Getting The Most Out Of Your Home Office At Tax Time

Many people turn away from deducting a home office because they fear it’s a “red flag” for the IRS. However, as long as you follow good business practices and BollitProof’s innovative tax strategies, you can rest assured that you’re getting the most out of your home workspace without being subjected to any additional scrutiny.

A lot of business owners can’t afford or don’t want the expense of renting an office space, so they choose to work from home. According to BollitProof founder Randall S. Boll, this creates an opportunity to reduce your taxable income. The home office deduction often gets a lot of negative attention because so many people have taken advantage of it in the past, but the key is to make sure your work area is used exclusively for business – you can’t use your kitchen because you also cook and eat there. There are two basic requirements for your home to qualify as a deduction: 

1. Regular and Exclusive Use. You must regularly use part of your home exclusively for conducting business. For example, if you use an extra room to run your business, you can take a home office deduction for that extra room.

2. Principal Place of Your Business. You must show that you use your home as your principal place of business. If you conduct business at a location outside of your home, but also use your home substantially and regularly to conduct business, you may qualify for a home office deduction. If you have in-person meetings with patients, clients, or customers in your home in the normal course of your business, even though you also carry on business at another location, you can deduct your expenses for the part of your home used exclusively and regularly for business. You can deduct expenses for a separate free-standing structure, such as a studio, garage, or barn if you use it exclusively and regularly for your business. The structure doesn’t have to be the only place where you meet patients, clients, or customers, but it has to be your primary place of business.

How to take advantage of the home office deductions: 

The 8829 tax form called The Business Use Of Home is fairly self-explanatory, but Randall S. Boll highlights a couple of key points you need to hit: “1. Determine the square footage of your workspace and divide it against the total square footage of your house. If your office is 400 square feet and your home is 2000 square feet, your office space makes up 20% of your home. That’s the percentage you’ll use to fill out the rest of the form, so it’s important to get this right. 2. Take all of your general home expenses (utilities, maintenance, and property taxes) for the entire year and deduct 20% of those expenses on your Schedule C of your personal 1040 tax return.”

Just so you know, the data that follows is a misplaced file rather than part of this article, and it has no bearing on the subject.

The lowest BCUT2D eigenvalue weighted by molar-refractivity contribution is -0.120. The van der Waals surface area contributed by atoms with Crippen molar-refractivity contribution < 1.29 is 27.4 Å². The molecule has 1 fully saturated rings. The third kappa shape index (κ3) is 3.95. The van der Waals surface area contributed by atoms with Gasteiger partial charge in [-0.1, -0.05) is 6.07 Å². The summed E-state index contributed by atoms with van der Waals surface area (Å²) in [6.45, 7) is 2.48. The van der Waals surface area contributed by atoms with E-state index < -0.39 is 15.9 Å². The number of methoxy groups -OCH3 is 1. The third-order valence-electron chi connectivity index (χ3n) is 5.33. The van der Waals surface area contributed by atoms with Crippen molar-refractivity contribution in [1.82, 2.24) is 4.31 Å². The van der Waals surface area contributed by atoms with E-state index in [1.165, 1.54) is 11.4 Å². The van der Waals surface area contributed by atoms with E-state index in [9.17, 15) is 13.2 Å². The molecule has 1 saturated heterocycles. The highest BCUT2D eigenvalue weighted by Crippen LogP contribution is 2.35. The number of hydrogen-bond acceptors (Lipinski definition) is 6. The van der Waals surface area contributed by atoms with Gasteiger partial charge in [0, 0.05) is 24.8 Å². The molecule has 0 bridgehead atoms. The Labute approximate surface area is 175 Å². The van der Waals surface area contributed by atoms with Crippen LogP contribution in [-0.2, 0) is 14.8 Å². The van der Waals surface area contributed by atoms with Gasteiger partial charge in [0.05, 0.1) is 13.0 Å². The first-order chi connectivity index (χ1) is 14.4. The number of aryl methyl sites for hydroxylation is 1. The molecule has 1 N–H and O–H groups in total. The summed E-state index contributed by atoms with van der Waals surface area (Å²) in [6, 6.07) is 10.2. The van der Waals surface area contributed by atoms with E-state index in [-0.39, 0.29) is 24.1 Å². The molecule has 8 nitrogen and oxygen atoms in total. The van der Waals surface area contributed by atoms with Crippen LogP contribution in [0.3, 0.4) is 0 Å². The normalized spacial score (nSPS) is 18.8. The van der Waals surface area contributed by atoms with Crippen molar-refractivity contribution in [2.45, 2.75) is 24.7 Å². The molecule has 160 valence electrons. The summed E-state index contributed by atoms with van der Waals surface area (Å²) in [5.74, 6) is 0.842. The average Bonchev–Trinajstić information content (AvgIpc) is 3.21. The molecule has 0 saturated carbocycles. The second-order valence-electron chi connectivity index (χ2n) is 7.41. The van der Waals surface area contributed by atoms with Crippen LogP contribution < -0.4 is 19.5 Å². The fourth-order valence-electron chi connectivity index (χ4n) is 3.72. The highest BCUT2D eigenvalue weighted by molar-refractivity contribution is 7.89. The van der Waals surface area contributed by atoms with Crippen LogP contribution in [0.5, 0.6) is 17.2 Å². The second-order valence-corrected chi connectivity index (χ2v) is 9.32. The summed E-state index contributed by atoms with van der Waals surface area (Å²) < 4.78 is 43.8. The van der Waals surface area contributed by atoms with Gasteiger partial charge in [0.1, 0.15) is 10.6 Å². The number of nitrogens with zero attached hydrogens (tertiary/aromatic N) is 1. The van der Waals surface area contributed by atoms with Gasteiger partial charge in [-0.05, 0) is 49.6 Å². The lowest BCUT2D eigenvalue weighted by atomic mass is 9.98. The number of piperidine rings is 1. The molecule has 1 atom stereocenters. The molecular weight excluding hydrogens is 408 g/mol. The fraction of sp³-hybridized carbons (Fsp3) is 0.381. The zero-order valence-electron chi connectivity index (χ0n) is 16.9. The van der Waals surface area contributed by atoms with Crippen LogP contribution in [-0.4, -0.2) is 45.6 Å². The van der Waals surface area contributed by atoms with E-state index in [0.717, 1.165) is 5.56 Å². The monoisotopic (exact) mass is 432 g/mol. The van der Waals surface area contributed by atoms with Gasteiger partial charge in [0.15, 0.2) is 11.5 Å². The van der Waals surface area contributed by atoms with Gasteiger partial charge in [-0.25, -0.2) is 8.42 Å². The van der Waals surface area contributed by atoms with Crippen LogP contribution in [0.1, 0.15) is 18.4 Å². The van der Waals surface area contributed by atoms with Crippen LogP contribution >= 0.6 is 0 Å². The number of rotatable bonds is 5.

Important note: Do not include any business expenses into your home office deduction. A lot of people confuse business expense deductions with home office deductions. If you buy a stapler, a pen, or a whiteboard, they are home office expenses, or general and administrative expenses, which are a business deduction. Whereas, the home office deduction is a personal deduction on your 1040 tax return.

Comparison of methods

The IRS has a simplified home office deduction offer if you don’t want to go through the hassle of doing a lot of math. It lets you claim a standard $5 per square foot of office space deduction, but your workspace must be less than 300 square feet. The simplified method is easier, but Randall S. Boll knows that using form 8829 gives you an opportunity to make more deductions.

Simplified OptionRegular Method
Deduction for home office use of a portion of a residence is allowed only if that portion is exclusively used on a regular basis for business purposes.Same
Allowable square footage of home use for business (not to exceed 300 square feet).Percentage of home used for business.
Standard $5 per square foot used to determine the home business deduction.Actual expenses determined and records maintained.
Home-related itemized deductions claimed in full on Schedule A.Home-related itemized deductions apportioned between Schedule A and business schedule (Sch. C or Sch. F).
No depreciation deduction.Depreciation deduction for a portion of the home used for business.
No recapture of depreciation upon sale of a home.Recapture of depreciation on gain upon sale of a home
The deduction cannot exceed gross income from business use of home less business expenses.Same
Amount in excess of gross income limitation may not be carried over.Amount in excess of gross income limitation may be carried over.
Loss carryover from the use of the regular method in the prior year may not be claimed.Loss carryover from the use of the regular method in the prior year may be claimed if the gross income test is met in the current year.

Whichever method you choose, the home office deduction is a valuable tool for business owners to pay fewer taxes and beat the IRS.